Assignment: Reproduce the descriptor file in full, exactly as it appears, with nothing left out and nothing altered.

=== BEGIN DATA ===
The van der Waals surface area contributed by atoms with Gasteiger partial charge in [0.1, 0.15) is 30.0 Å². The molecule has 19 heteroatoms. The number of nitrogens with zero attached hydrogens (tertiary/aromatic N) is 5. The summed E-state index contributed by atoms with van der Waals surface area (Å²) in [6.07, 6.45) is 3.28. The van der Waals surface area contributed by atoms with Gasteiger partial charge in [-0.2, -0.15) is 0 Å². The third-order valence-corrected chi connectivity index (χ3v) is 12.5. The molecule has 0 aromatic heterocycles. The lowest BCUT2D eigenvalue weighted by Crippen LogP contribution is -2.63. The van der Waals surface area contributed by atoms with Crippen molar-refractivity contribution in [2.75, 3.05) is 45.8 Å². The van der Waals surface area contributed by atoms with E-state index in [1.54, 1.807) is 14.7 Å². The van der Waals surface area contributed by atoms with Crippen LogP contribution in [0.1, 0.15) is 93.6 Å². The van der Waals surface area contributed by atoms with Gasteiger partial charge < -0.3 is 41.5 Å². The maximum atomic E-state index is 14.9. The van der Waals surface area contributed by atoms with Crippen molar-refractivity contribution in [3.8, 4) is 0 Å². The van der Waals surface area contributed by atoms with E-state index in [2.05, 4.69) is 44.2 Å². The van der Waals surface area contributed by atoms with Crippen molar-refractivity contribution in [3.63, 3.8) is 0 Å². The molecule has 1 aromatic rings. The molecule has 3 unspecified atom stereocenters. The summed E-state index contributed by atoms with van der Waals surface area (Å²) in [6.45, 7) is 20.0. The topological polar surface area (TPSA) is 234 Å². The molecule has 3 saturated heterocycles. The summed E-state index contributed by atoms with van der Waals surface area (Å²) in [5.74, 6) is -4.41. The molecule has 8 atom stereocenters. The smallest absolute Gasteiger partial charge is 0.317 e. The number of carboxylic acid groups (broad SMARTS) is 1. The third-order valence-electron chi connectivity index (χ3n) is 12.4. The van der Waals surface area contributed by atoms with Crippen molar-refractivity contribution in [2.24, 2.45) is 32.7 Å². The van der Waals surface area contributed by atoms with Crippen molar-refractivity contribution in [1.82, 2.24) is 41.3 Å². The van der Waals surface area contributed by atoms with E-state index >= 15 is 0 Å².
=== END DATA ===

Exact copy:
The van der Waals surface area contributed by atoms with Gasteiger partial charge in [0.1, 0.15) is 30.0 Å². The molecule has 19 heteroatoms. The number of nitrogens with zero attached hydrogens (tertiary/aromatic N) is 5. The summed E-state index contributed by atoms with van der Waals surface area (Å²) in [6.07, 6.45) is 3.28. The van der Waals surface area contributed by atoms with Gasteiger partial charge in [-0.2, -0.15) is 0 Å². The third-order valence-corrected chi connectivity index (χ3v) is 12.5. The molecule has 0 aromatic heterocycles. The lowest BCUT2D eigenvalue weighted by Crippen LogP contribution is -2.63. The van der Waals surface area contributed by atoms with Crippen molar-refractivity contribution in [2.75, 3.05) is 45.8 Å². The van der Waals surface area contributed by atoms with E-state index in [1.54, 1.807) is 14.7 Å². The van der Waals surface area contributed by atoms with Crippen LogP contribution in [0.1, 0.15) is 93.6 Å². The van der Waals surface area contributed by atoms with Gasteiger partial charge < -0.3 is 41.5 Å². The maximum atomic E-state index is 14.9. The van der Waals surface area contributed by atoms with Crippen molar-refractivity contribution in [3.8, 4) is 0 Å². The van der Waals surface area contributed by atoms with E-state index in [2.05, 4.69) is 44.2 Å². The van der Waals surface area contributed by atoms with Crippen molar-refractivity contribution in [3.63, 3.8) is 0 Å². The molecule has 1 aromatic rings. The molecule has 3 unspecified atom stereocenters. The summed E-state index contributed by atoms with van der Waals surface area (Å²) in [6.45, 7) is 20.0. The topological polar surface area (TPSA) is 234 Å². The molecule has 3 saturated heterocycles. The summed E-state index contributed by atoms with van der Waals surface area (Å²) in [5.74, 6) is -4.41. The molecule has 8 atom stereocenters. The smallest absolute Gasteiger partial charge is 0.317 e. The number of carboxylic acid groups (broad SMARTS) is 1. The third-order valence-electron chi connectivity index (χ3n) is 12.4. The van der Waals surface area contributed by atoms with Crippen molar-refractivity contribution in [2.24, 2.45) is 32.7 Å². The van der Waals surface area contributed by atoms with Crippen molar-refractivity contribution in [1.82, 2.24) is 41.3 Å². The van der Waals surface area contributed by atoms with E-state index >= 15 is 0 Å².